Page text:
It's tight, but it all fits.

The machines take up considerable real estate in the bin, but there is still room for a stack of neatly folded fabric, usually pulled for the next project or three that I have planned.  This picture is from July and I’ve made a few changes to how I store my projects since then, but that’s another post.  The remaining space is occupied by my rotary cutting mat, 5x24” ruler and my small but growing collection of sewing supplies.

All packed up and ready to slide back under the table.

So there you have it.  My tidy little sewing space.  The little boxes are getting upgraded with a massive ArtBin storage box, but I’ll save that tour for another day.

Tuesday, January 22, 2013

I want to talk about me!

If you don't hear Toby Keith jamming in your head, well, you're not living in my head.  :)

Welcome to my sewing world!  I'm V, a full time mom, full time wife, full time production scheduling specialist and sometimes sewist.  I am not, nor will I ever be a super mom.  So how do I do it?  I have sacrificed sleep, sanity and the occasional Oatmeal Chocolate Chip cookie to sew.  Who needs sleep anyway and I'm pretty sure sanity is over rated.  Let's not talk about the cookie, okay?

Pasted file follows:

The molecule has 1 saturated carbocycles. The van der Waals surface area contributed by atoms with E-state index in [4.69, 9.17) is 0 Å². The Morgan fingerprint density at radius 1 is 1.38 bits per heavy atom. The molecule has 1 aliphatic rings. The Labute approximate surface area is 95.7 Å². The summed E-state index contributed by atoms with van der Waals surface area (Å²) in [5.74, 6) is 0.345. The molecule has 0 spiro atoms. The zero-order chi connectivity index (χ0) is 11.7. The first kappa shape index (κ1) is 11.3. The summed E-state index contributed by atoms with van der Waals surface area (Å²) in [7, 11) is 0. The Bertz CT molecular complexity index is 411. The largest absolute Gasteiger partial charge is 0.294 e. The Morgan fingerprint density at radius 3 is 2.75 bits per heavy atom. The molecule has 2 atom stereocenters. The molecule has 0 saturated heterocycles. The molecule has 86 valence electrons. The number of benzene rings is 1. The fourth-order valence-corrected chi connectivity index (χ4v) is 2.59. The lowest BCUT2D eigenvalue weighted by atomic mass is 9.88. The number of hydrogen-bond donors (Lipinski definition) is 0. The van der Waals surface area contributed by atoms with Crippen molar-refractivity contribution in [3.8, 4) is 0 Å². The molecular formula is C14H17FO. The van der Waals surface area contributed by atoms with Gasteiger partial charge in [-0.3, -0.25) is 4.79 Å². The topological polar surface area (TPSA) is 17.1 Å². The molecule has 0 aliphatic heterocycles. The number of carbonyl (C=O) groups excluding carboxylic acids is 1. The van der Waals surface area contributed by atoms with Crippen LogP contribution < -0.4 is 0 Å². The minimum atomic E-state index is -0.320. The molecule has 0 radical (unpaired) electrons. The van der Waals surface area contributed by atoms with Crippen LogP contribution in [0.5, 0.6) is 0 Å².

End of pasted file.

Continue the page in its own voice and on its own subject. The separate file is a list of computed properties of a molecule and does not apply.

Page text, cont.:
So what can you expect to find on my blog?  Inconsistency!  Gosh, I'm not the best at math, but if you add up all the things I am already doing, there just isn't enough of me left for blogger of the year.  So I'm not going to make any promises about when or how often I'll post.  I have enough content to last a while at this point, so you should have a good run for a while anyway.  I've also joined a stash busting sew a long, more on that in a later post, so additional content opportunities there.  I will promise detailed photos of my projects in process and discussions about techniques I use.

I have been sewing for as long as I can remember, but my first wearable completed project was a red wrap skirt when I was 10.  Since then I have sewed in 4H and FHA, participated in County Fairs (even won a few ribbons), made my senior prom dress and more Christmas gifts than I can count.  I have yet to meet a fabric I didn't like and wasn't willing to horde.  I have a considerable collection of knits which is amazing since I have never sewn on knit and frankly, am terrified by the prospect of it.  Recent cheap-o fabric additions to my knit collection will hopefully change that.

As for actual content, I primarily sew for my oldest child, Thing 1.  I occasionally sew for myself.  I mend for the hubs and Thing 2, well I just haven't found the right project to sew for him.  Thing 1 is a demanding client, but recent fabric purchases have been all about me, so I expect to sew more grown up things this year.  In my next post, I will give you a star studded tour of my sewing space.  Stay Tuned to the same bat channel at the same bat time!

Questions?  Ask away!  I'll round them all up and answer them in a later post.  Go on, you know you want to ask!